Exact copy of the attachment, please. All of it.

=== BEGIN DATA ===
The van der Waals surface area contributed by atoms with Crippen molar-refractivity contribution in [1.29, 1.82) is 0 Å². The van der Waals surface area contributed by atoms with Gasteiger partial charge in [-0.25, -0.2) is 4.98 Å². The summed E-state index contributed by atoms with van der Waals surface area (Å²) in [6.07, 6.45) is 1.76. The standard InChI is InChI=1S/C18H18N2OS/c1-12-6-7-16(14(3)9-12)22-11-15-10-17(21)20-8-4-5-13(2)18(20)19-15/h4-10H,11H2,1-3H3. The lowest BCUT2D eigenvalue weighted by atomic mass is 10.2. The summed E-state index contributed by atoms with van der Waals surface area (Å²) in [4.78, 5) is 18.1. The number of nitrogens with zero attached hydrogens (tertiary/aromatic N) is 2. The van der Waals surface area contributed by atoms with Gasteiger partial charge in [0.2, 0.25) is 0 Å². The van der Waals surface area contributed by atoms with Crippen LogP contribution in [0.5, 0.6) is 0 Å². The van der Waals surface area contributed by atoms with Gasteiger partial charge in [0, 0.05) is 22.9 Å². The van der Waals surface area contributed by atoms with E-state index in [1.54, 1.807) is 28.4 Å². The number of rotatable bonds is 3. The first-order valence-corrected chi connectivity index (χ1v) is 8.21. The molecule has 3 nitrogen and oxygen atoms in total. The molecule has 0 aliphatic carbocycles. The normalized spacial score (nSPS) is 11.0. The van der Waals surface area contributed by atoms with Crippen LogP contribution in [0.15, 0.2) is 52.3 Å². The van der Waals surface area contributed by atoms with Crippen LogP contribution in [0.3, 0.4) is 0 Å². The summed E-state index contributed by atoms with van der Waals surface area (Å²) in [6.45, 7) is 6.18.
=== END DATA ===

The van der Waals surface area contributed by atoms with Crippen molar-refractivity contribution in [1.29, 1.82) is 0 Å². The van der Waals surface area contributed by atoms with Gasteiger partial charge in [-0.25, -0.2) is 4.98 Å². The summed E-state index contributed by atoms with van der Waals surface area (Å²) in [6.07, 6.45) is 1.76. The standard InChI is InChI=1S/C18H18N2OS/c1-12-6-7-16(14(3)9-12)22-11-15-10-17(21)20-8-4-5-13(2)18(20)19-15/h4-10H,11H2,1-3H3. The lowest BCUT2D eigenvalue weighted by atomic mass is 10.2. The summed E-state index contributed by atoms with van der Waals surface area (Å²) in [4.78, 5) is 18.1. The number of nitrogens with zero attached hydrogens (tertiary/aromatic N) is 2. The van der Waals surface area contributed by atoms with Gasteiger partial charge in [0.2, 0.25) is 0 Å². The van der Waals surface area contributed by atoms with Crippen LogP contribution in [0.5, 0.6) is 0 Å². The van der Waals surface area contributed by atoms with Gasteiger partial charge in [0, 0.05) is 22.9 Å². The van der Waals surface area contributed by atoms with E-state index in [1.54, 1.807) is 28.4 Å². The number of rotatable bonds is 3. The first-order valence-corrected chi connectivity index (χ1v) is 8.21. The molecule has 3 nitrogen and oxygen atoms in total. The molecule has 0 aliphatic carbocycles. The normalized spacial score (nSPS) is 11.0. The van der Waals surface area contributed by atoms with Crippen LogP contribution in [0.15, 0.2) is 52.3 Å². The van der Waals surface area contributed by atoms with Crippen LogP contribution in [0.3, 0.4) is 0 Å². The summed E-state index contributed by atoms with van der Waals surface area (Å²) in [6.45, 7) is 6.18.